Intro To Cassandra
I am currently reading
Designing Data-Driven Applications and am about to do a mini series on some technologies I come across in the book and some of the pros/cons.
What is Cassandra?
Cassandra is a LSM-tree based NoSQL database that is a good choice when there is a large amount of data and consistency is not a priority. Cassandra is fully distrubuted and boasts that there is no single point of failure. It specialises in high performance and is horizontally scalable.
Thanks to its distribution model being p2p, it can easily distribute data across multiple data centers and cloud availability zones.
A hashing mechanism known as the "partitioner" is used to take a table row's primary key, compute a numerical token for it and assign it to one of the nodes in a cluster.
According to blog over at rackspace, "While Cassandra has multiple partitioners from which to choose, the default partitioner randomizes data across a cluster and ensures an even distribution of all of the data. In addition, Cassandra automatically maintains the balance of data across a cluster even when existing nodes are removed or new nodes are added to a system."
In relation to terminology, the main point of difference when compared to an Oracle Database is that a Database/Schema is referred to in Cassandra as a
Cassandra also boasts a few important features:
- Rich data model
- Dynamic schema
- Typed data
- Data locality
- Field updates
- Easy for programmers
Cassandra Query Language
Cassandra uses the Cassandra Query Language (CQL) which runs through the Cassandra shell (cqlsh).
You can actually do a hybrid deployment of a Cassandra and Oracle Database - these usually are a testament to the company needs.
Cassandra itself, given it's lack of emphasis on consistency, offers the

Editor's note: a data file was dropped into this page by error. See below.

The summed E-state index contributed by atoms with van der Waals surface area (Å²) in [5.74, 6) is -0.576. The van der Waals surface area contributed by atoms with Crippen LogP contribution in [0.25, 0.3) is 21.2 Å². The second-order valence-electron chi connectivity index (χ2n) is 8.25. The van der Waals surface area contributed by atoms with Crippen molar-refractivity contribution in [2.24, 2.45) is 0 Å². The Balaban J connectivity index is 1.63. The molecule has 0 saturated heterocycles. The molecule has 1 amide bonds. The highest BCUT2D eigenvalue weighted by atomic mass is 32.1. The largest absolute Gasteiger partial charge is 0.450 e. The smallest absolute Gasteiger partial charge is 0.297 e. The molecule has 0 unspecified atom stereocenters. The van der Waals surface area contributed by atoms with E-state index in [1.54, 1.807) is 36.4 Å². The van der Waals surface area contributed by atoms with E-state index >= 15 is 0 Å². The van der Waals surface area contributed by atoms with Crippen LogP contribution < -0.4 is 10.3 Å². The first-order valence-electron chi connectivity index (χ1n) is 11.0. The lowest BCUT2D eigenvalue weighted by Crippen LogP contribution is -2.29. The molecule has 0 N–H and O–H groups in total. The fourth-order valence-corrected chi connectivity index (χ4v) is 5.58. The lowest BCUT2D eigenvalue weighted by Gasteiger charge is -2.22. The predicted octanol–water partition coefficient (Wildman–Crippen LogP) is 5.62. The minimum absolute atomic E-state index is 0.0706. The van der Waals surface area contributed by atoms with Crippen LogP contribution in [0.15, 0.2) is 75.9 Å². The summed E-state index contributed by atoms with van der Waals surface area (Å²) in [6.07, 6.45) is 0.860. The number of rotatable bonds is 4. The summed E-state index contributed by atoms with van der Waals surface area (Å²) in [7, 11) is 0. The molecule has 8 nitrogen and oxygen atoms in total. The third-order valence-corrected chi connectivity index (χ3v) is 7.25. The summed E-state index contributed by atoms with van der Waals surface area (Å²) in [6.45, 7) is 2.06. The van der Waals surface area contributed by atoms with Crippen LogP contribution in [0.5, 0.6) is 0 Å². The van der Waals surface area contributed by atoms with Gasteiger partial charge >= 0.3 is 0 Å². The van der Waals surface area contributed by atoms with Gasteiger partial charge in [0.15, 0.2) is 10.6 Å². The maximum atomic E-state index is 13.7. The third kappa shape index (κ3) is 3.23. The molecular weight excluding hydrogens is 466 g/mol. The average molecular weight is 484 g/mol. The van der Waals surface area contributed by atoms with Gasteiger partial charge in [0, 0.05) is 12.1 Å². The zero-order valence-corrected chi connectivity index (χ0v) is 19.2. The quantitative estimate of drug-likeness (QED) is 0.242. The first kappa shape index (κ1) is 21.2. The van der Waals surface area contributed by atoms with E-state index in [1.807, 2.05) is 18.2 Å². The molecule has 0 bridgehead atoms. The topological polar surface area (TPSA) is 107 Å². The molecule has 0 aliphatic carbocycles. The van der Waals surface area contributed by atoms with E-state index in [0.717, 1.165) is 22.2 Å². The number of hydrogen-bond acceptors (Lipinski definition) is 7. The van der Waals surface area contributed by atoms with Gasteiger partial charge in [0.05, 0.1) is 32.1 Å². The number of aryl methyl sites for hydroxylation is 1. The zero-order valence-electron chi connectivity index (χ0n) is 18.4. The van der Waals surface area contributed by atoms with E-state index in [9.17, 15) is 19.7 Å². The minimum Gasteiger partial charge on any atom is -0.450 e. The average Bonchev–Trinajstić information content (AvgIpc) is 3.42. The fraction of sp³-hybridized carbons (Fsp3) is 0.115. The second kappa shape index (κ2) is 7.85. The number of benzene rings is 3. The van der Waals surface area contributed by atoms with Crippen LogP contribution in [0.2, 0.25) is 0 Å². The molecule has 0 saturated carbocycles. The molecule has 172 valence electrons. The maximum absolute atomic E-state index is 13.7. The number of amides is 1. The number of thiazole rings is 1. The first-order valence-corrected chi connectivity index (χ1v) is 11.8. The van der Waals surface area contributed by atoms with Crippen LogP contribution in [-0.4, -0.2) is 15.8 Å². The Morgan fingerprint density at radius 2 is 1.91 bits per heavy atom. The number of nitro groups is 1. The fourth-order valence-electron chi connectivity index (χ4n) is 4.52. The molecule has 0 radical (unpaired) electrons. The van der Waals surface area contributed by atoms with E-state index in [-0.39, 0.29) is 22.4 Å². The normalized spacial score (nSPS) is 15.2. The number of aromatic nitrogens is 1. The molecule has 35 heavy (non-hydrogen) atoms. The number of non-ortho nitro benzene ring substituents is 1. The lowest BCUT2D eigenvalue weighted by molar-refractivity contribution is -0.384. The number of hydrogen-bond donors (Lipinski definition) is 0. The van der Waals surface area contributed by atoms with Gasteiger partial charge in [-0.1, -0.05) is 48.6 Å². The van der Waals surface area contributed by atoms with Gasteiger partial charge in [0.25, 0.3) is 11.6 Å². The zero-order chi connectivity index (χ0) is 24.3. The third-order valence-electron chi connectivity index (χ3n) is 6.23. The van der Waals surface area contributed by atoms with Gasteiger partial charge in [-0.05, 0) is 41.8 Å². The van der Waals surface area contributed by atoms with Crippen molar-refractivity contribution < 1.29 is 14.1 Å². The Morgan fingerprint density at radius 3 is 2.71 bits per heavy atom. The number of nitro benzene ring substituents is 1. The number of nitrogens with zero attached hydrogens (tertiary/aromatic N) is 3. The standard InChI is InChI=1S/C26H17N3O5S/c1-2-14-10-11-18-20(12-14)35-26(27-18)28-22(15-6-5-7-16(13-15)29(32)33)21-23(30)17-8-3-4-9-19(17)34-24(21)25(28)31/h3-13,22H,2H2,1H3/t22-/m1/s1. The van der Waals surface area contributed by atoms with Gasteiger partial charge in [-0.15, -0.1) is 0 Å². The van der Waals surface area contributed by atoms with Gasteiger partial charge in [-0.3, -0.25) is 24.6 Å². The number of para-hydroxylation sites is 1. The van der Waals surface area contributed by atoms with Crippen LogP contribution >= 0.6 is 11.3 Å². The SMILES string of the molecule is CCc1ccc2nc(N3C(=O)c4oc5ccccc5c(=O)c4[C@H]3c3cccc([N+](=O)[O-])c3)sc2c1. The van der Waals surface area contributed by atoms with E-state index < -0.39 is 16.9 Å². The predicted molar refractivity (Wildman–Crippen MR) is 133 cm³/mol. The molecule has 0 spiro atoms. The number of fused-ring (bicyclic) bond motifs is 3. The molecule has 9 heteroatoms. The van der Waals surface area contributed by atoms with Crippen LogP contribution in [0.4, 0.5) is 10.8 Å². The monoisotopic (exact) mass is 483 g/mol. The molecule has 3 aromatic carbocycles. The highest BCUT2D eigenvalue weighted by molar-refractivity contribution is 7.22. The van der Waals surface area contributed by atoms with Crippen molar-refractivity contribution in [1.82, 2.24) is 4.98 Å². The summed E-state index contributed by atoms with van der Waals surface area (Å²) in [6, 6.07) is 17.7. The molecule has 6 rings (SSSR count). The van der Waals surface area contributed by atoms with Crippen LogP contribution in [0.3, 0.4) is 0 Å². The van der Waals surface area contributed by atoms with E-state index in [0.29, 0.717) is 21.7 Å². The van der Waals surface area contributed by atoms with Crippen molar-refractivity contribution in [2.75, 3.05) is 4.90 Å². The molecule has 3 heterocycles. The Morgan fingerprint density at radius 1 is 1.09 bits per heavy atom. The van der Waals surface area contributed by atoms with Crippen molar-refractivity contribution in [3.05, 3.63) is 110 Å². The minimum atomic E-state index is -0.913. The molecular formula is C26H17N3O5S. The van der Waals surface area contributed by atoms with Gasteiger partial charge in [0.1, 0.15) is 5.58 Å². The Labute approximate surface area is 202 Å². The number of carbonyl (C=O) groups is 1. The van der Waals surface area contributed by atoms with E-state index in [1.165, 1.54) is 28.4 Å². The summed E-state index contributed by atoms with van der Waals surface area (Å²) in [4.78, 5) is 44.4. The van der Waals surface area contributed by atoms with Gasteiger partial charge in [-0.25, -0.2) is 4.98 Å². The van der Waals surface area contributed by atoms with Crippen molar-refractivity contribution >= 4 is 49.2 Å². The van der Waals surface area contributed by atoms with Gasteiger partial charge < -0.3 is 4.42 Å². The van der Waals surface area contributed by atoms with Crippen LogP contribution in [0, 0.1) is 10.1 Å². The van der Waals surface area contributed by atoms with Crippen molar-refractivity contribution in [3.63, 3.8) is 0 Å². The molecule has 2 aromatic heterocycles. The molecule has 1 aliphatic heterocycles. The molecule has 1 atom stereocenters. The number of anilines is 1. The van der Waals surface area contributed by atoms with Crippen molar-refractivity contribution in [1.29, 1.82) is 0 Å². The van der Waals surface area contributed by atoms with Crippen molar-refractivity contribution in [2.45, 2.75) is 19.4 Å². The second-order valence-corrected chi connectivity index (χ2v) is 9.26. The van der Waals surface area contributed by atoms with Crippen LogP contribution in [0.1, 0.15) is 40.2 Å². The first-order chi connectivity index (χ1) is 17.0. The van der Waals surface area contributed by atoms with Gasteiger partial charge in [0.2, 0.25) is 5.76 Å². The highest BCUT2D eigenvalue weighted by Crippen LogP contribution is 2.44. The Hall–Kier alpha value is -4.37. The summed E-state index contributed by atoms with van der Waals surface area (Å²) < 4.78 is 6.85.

AID part of
Some of the downsides to Cassandra include its lack of aggregation functionality, lack of table joins (there requiring de-normalisation pre-insertion) and search basing only on keys and indexes.
Playing around with Cassandra
Docker to be installed on your local machine.
This intro follows the initial post at https://medium.com/@michaeljpr/five-minute-guide-getting-started-with-cassandra-on-docker-4ef69c710d84 - be sure to support them.
Additional calls that are useful
A cutdown version taken from the blog post referenced above:
Great! We can then run a notebook to play around with Cassandra.
Cassandra Basics Calls
If you log into the
cqlsh shell, we can start playing around.
Creating a Keyspace
The keyspace (equivalent of a database in RDBMS) can be what holds data objects and is the level where you specify options for a data partitioning and replication strategy.
Create a Table, Inserting Data, Updating Data and Querying Data
Querying columns other than the primary key
In order to do this, we need to generate an index on another column:
This should now give you a general intro into how Cassandra basics! The Docker images will give you a quick basis to spin up containers running Cassandra to play around with, stop and remove.
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